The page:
cat yesterday that the Boys
Club organisation in the island
ig now so big that it necessitates
someone with training to take
charge and run the clubs along
the proper lines.

The number of clubs is now
even. They are run from volun-
tary contributions but now that
the number is larger the expenses
ire increasing. The Commission-
er said that the organisation
would welcome any donations.
They should be sent to the Sec-
retary of the Boys’ Clubs, rolice
Headquarters.

CANE FIRE at River Planta-
tion, St. Philip, on tuesday
night burnt 13 acres of first and













‘ re . — . r 7

St. Kitts ExpectsTo C.J. Asks For
c 4 rt. / vy «

Make 46.000 Tons Evidence
{ . yu: '
Gl Sucar ihis Year _Hearing of the case in whicl

oe gh M. Best and others charg-

St. Kius expecis to manufa- °¢ Percy G ales and others
ure 46,000 tons of sugar this “* YEN In possession of proper-
eur beat last years crop ct ‘¥ Which belong to both parties
t200 tons which was a record resumed at the Court of Cha:
ene Hon. RK. L. Bradsraw, rresi. CTY yesterday morning

acnt of the Colony

§ Labour Unio

His Honour the Vice-Chancel-

wola the Advocate yesterday. ler, Sir’Allan Collymore pointed
Mr. Bradshaw who went up to cut to counsel _that they were
Qngland with Administrator Bur- °7€ OF two points in the case
rowes in April, spent 19 dajs which were baffling him. He in-
there doing work at the Colonial Yited Mr. Reece to give further
Office and at the British Trea: - ilucidations and arguments.
ury. He arrived here yesterday Mr. Reece addressed the Court
morning by the Colembie ir- 7 length on the points mention-
transit for Antigua and is stay~ @ by His Honour after which

ing at the Marine Hotel,

Mr. Adams replied briefly.







He said that his union which His Honour, after hearing
was in existence since 1940, ig a Counsel, said that it would be
general workers’ union with a L¢&tter if evidence were taken in
membership of about 8,000 anj the case since he felt that the
when he left home, everythin, “@Se would go to a higher court
Was working satisfactorily, | ind if such evidence were no

This year, they got a 12% in- ‘aken, the case would have to
erease for all sugar workers i. D¢. sent back to him fer such
the field and the factory, wate> ®Vidence.

{ront workers and Government In the Bill of claim Perey
non-established employees. The Seales and the other defendants
increase for sugar worker.,} #re@ alleged to have sold some of
would now mean an additiona!, "h€ property without making any
$253,000. for them this yeat i oftlement with Hugh M, [es

He said that the union had alyo{ '4 his party about the rion y
secured a bonus for sugar fa ‘tained from the sales.
tory workers after it had been Mr. W. W. Reece, KC., in-
taken away from them for 1°} structed by Messrs Carrington &
years, Sealy appeared for Best. Mr. G.

H. Adams, instructed by Haynes
Like Other Yelands & Griffith are for Perey Seales.
Further hearing of the case was
Asked about conditiens in S..| odjeurned until August 8.
Kitts, he said that they wer —_
about the same as in every other |

West Indian Island where ther
‘vas bad housing, low wages an
low standard of living

He said that their Labour Wel-
fare Fund Cess is the highest in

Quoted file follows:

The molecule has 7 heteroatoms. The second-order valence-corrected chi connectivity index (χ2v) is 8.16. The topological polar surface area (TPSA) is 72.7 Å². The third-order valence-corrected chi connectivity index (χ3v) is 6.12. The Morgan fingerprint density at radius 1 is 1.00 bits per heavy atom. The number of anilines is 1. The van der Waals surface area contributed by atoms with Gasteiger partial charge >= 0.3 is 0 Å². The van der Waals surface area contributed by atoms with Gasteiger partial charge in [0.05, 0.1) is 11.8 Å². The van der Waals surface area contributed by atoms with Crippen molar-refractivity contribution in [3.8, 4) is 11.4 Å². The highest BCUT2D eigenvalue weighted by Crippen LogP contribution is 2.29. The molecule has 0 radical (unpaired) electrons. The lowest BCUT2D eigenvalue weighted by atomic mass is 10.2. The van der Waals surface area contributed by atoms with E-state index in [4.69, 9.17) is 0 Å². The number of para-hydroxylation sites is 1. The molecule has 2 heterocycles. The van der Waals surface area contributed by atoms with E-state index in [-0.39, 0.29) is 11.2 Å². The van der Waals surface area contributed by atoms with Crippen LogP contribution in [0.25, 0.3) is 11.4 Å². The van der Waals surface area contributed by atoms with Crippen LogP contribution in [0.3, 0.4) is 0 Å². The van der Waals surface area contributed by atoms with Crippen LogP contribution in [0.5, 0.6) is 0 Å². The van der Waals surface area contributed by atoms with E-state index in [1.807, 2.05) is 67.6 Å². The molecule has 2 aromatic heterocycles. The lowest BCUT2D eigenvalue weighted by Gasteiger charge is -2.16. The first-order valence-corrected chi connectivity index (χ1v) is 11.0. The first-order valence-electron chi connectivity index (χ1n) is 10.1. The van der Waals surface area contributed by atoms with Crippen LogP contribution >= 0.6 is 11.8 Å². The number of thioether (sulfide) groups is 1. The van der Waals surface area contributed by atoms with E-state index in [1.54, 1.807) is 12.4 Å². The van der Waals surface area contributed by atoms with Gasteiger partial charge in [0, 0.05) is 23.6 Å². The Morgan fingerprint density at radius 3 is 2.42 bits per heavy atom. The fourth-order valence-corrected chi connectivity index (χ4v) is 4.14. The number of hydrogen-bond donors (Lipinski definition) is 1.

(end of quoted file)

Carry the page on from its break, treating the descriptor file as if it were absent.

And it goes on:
the West Indies. It is £1 per ton
of sugar exported from the isian.
and they are using that money
for housing chiefly in respeet
sugar workers,

Their political set up is not 9
advanced as Barbados’, but the.
have not got an upper House e



second crop ripe canes bey have here, They are hevin
are the property of Messrs, €’ constitution changed ini
DaCosta & Co., Ltd. and were - =! to provide for wivers:
insured. ul. suffrage, the removal of ;

Another fire at Coverly Flan- ‘uaiications, property and
tation, Christ Church on tne same (52, for membership to
night burnt five acres of second * 2#islaive Council and
crop ripe canes which were also | Hl an increase in
insured. ber of elected

them a clear

At Fairy Valley, Christ Church,
six and a half acres of second and
third crop ripe canes, four and a
half acres of first crop ratoons,
three and a half acres of trash
and one acre of sour grass were
burnt. They were insured and be-
long to Oldbury Estates Lid.

HE POLICE SPORTS will be
held at Kensington Oval at
3.00 o'clock this evening, Apart
from the regular events there will

, be amusing moments such as when

the Constables try to get over the
greasy slide in the Obstacle Race.
There will also -be a Sivk Race

and a race for Policewomen.
HE CROP SEASON in the
Lakes and Corbins districts
of St. Andrew has come to an

end. On Tuesday evening at about
3.30 o'clock the motor lorry A 138,
owned by Mr. S. Spencer, carried
off the last load of canes. In
these districts the crop lasted for
three months.

QUEER LOOKING house



is







A now being built in Belle-
plaine Bay, St. Andrew. It has
the shape of a bungalow but
closely resembles the Red Indi-
an’s shelter. It is being built from
sticks at the Bay, It is under-
stood that the sides will be plas-
tered with mud and the roof of
trash or grass.

EGGY ALY of Gittens Gap,



Culloden Road, was taken to
the General Hospital on Tuesday
night and detained.

Sealy was involved in an acci-
dent with the motor car M 772,
owned and driven by Frank Young
of Britton’s Hill, St. Michael, at
about 10.30 o'clock on the same
night near the corner of Culloden
noad.

HORTLY BEFORE MIDDAY

yesterday John J. Bovier, bo-
son on board the Harrison Liner
Astronomer, was taken to the
General Hospital suffering from